any time," and the court may grant such visitation rights whenever "visitation may serve the best
interest of the child.’ §§26.10.160(3) (emphases added). That language effectively permits any
third party seeking visitation to subject any decision by a parent concerning visitation of the
parent's children to state-court review. Once the visitation petition has been filed in court and the
matter is placed before a judge, a parent's decision that visitation would not be in the child's best
interest is accorded no deference” (Troxel, at 7-8).
Moreover, attempts to preserve and enhance cultural diversity also create some
problematic issues within this legal domain. For example, Coleman (1996) recounts the 1989
case of a recent Chinese immigrant, Dong Lu Chen, tried in New York for second degree murder
of his wife, whose unfaithfulness he had discovered just prior to killing her with a hammer.
Although the evidence was fairly overwhelming, the trial judge found Chen guilty of
manslaughter in the second degree and imposed a sentence of probation, on the logic that the
defendant’s daughters would have a better chance of marriage (for cultural reasons) if they were
not further stigmatized by their father’s being imprisoned (See People v. Chen, No. 7774/87
(N.Y. Super. Ct. 1989). Honor has been raised as a justification for murder of a spouse (usually
in such cases a husband has killed his wife), honor has also been advanced as a rationale for
killing children. People v. Wu (186 Cal. Rptr. 868, Ct. App. 4th Dist. 1991) involved a Chinese
woman who had been rejected by her lover after the birth of their child. She wanted to return
home but felt that she could not take her illegitimate child with her because of the likely
treatment they would receive in China. She murdered her child but failed in her own suicide
attempt, and she was convicted of second degree murder. A California Court of Appeals
reversed the conviction holding that the jury should have been allowed to consider her cultural
background. (Also see, e.g., People v. Kimura No. A-091133 (Santa Monica Super. Ct. 1985)).
In a case involving child care, a Danish couple were arrested in 1997 in New York City when
they left their 14 month old child in a stroller outside a Manhattan restaurant. They sued the city
for malicious prosecution, seeking $20 million dollars, arguing that their behavior is routine in
Denmark (Hamblett 1999; also see, e.g., State v. Chong Sun France, 379 S.E.2d 701 (N.C. Ct.
App. 1989)).39
To address questions regarding when and under what circumstances to intervene or to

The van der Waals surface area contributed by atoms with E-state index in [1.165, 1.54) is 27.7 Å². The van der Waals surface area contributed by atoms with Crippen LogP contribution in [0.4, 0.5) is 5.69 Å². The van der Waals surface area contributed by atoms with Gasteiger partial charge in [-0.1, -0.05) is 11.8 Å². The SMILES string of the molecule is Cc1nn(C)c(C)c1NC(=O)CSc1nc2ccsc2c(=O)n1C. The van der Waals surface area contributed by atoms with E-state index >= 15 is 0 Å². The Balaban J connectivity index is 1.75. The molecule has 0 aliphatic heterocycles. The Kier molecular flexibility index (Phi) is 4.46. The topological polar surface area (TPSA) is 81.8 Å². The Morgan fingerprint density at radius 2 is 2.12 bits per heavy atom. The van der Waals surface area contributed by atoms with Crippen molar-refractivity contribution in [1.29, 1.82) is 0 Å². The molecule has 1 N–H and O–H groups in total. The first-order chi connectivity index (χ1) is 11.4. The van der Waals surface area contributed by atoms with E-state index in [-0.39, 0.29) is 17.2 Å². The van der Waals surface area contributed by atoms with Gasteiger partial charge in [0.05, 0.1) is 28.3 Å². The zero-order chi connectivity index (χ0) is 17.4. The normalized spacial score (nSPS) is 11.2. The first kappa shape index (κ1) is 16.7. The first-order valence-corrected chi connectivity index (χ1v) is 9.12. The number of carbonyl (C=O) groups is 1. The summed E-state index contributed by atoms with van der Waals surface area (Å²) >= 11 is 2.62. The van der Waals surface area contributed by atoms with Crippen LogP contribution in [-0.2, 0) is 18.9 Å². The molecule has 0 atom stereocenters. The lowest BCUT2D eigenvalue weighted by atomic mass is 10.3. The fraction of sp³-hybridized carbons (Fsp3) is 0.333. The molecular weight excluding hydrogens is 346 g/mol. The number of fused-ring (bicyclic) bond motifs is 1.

allow full, unfettered family privacy rights and discretion does, indeed, take the courts and other
lawmakers into a “no man’s land,” and the law in this area continues to evolve, often in different
directions. Aside from the difficult issue of determining the contours of family autonomy, some
concepts have proven to be quite thorny. What conditions are “harmful” to a child that allow the
state to intervene or that give the child (or a representative) the right to sue the family? When do
children attain “the age of full and legal discretion when they can make that choice for
themselves?” Some of these questions have arisen in the area of procreation rights, to which we
now turn.
Stanley v. Illinois (405 U.S. 645 1972) offers a legal bridge between the section above
regarding intra-family relations and the set of issues that cluster around the right to procreate.
The Stanley Court confronted a situation where a father was denied custody of his two children
upon the death of their mother, because the children had been born out of wedlock. Under
Illinois law, minor children of a single mother were to become wards of the state in the event that
she died. Because he was an unwed father, Peter Stanley was prohibited access to his natural
children and even denied a hearing to determine his fitness to retain custody. Had he been
married, custody would not have been an issue. Similarly, had he been an unwed mother, the
legal presumption would have worked in his favor. Stanley filed suit, arguing that the statute
violated both his rights to equal protection and to due process. The Illinois courts ruled against
him, but the U.S. Supreme Court found differently: “The Court has frequently emphasized the
importance of the family. The rights to conceive and to raise one’s own children have been